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The Works of Lord Byron (ed. Coleridge, Prothero)/Poetry/Volume 7/To Mr. Murray (3)

For works with similar titles, see To Mr. Murray.



For Orford[1] and for Waldegrave[2]
You give much more than me you gave;
Which is not fairly to behave,
My Murray!


Because if a live dog, 't is said,
Be worth a lion fairly sped,
A live lord must be worth two dead,
My Murray!


And if, as the opinion goes,
Verse hath a better sale than prose,—
Certes, I should have more than those,
My Murray!


But now this sheet is nearly crammed,
So, if you will, I shan't be shammed,
And if you won't,—you may be damned,
My Murray![3]

August 23, 1821.
[First published, Letters and Journals, 1830, ii. 517.]

  1. [Horace Walpole's Memoirs of the Last Nine Years of the Reign of George II.]
  2. [Memoirs by James Earl Waldegrave, Governor of George III. when Prince of Wales.]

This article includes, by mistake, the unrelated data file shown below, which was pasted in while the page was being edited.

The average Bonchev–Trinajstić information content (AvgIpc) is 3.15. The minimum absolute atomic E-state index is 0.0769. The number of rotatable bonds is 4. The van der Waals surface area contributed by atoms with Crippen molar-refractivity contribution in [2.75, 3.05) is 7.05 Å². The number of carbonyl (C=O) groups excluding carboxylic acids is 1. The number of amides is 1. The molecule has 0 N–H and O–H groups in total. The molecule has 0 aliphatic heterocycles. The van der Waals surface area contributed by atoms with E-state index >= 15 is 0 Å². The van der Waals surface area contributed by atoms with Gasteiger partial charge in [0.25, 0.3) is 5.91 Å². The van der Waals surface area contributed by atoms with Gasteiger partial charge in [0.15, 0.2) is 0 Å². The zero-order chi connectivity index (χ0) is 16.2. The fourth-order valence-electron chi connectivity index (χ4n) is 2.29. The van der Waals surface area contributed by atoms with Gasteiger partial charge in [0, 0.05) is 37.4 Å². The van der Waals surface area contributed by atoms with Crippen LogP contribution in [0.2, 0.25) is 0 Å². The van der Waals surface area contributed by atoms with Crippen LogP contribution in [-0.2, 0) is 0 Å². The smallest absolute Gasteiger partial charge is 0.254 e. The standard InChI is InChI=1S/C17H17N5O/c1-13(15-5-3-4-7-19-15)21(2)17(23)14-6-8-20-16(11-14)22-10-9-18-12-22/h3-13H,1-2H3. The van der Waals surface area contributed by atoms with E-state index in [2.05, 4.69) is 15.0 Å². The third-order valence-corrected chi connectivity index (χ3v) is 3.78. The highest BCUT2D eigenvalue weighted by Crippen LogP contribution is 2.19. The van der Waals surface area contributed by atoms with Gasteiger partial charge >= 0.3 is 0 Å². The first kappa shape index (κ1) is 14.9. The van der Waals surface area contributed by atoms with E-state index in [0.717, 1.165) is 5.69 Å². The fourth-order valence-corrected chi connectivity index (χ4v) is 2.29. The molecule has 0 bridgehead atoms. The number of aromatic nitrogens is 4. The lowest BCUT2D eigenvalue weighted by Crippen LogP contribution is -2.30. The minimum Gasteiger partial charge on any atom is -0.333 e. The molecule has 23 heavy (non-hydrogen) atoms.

3. ["Can't accept your courteous offer [i.e.£2000 for three cantos of Don Juan, Sardanapalus, and The Two Foscari]. These matters must be arranged with Mr. Douglas Kinnaird. He is my trustee, and a man of honour. To him you can state all your mercantile reasons, which you might not like to state to me personally, such as 'heavy season'—'flat public'—'don't go off'—'lordship writes too much'—'won't take advice'—'declining popularity'—'deductions for the trade'—'make very little'—'generally lose by him'—'pirated edition'—'foreign edition'—'severe criticisms,' etc., with other hints and howls for an oration, which I leave Douglas, who is an orator, to answer."—Letter to Murray, August 23, 1821, Letters, 1901, v. 348.]